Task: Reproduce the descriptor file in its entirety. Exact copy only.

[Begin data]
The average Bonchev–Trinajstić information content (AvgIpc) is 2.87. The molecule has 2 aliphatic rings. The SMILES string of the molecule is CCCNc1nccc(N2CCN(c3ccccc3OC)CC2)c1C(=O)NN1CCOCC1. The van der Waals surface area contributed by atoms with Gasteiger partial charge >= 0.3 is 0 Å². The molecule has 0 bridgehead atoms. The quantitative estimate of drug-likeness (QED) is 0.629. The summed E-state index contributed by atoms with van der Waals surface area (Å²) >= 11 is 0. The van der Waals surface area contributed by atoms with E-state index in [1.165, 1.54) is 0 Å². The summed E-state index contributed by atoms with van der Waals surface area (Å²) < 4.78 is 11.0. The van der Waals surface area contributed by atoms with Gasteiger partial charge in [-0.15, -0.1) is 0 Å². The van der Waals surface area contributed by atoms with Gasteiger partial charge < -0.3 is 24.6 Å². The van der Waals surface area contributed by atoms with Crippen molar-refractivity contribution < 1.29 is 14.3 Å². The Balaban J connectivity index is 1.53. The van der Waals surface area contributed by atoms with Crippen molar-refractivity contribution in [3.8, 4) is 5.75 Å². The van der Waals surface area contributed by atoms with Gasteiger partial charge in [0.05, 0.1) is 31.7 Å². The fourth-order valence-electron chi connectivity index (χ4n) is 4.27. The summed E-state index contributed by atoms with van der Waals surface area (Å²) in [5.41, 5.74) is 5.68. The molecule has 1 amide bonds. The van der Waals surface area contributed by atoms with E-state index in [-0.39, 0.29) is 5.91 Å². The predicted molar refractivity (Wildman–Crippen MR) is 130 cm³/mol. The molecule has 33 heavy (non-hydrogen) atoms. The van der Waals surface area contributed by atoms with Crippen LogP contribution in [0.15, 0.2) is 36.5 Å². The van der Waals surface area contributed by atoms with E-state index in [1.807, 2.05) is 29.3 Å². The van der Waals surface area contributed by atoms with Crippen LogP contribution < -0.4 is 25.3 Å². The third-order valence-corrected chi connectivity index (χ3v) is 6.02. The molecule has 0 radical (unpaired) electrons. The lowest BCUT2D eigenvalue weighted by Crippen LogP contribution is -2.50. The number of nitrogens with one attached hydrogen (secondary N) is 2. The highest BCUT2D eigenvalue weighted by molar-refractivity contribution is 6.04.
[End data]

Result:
The average Bonchev–Trinajstić information content (AvgIpc) is 2.87. The molecule has 2 aliphatic rings. The SMILES string of the molecule is CCCNc1nccc(N2CCN(c3ccccc3OC)CC2)c1C(=O)NN1CCOCC1. The van der Waals surface area contributed by atoms with Gasteiger partial charge >= 0.3 is 0 Å². The molecule has 0 bridgehead atoms. The quantitative estimate of drug-likeness (QED) is 0.629. The summed E-state index contributed by atoms with van der Waals surface area (Å²) >= 11 is 0. The van der Waals surface area contributed by atoms with E-state index in [1.165, 1.54) is 0 Å². The summed E-state index contributed by atoms with van der Waals surface area (Å²) < 4.78 is 11.0. The van der Waals surface area contributed by atoms with Gasteiger partial charge in [-0.15, -0.1) is 0 Å². The van der Waals surface area contributed by atoms with Gasteiger partial charge < -0.3 is 24.6 Å². The van der Waals surface area contributed by atoms with Crippen molar-refractivity contribution < 1.29 is 14.3 Å². The Balaban J connectivity index is 1.53. The van der Waals surface area contributed by atoms with Crippen molar-refractivity contribution in [3.8, 4) is 5.75 Å². The van der Waals surface area contributed by atoms with Gasteiger partial charge in [0.05, 0.1) is 31.7 Å². The fourth-order valence-electron chi connectivity index (χ4n) is 4.27. The summed E-state index contributed by atoms with van der Waals surface area (Å²) in [5.41, 5.74) is 5.68. The molecule has 1 amide bonds. The van der Waals surface area contributed by atoms with E-state index in [-0.39, 0.29) is 5.91 Å². The predicted molar refractivity (Wildman–Crippen MR) is 130 cm³/mol. The molecule has 33 heavy (non-hydrogen) atoms. The van der Waals surface area contributed by atoms with Crippen LogP contribution in [0.15, 0.2) is 36.5 Å². The van der Waals surface area contributed by atoms with E-state index in [1.807, 2.05) is 29.3 Å². The van der Waals surface area contributed by atoms with Crippen LogP contribution < -0.4 is 25.3 Å². The third-order valence-corrected chi connectivity index (χ3v) is 6.02. The molecule has 0 radical (unpaired) electrons. The lowest BCUT2D eigenvalue weighted by Crippen LogP contribution is -2.50. The number of nitrogens with one attached hydrogen (secondary N) is 2. The highest BCUT2D eigenvalue weighted by molar-refractivity contribution is 6.04.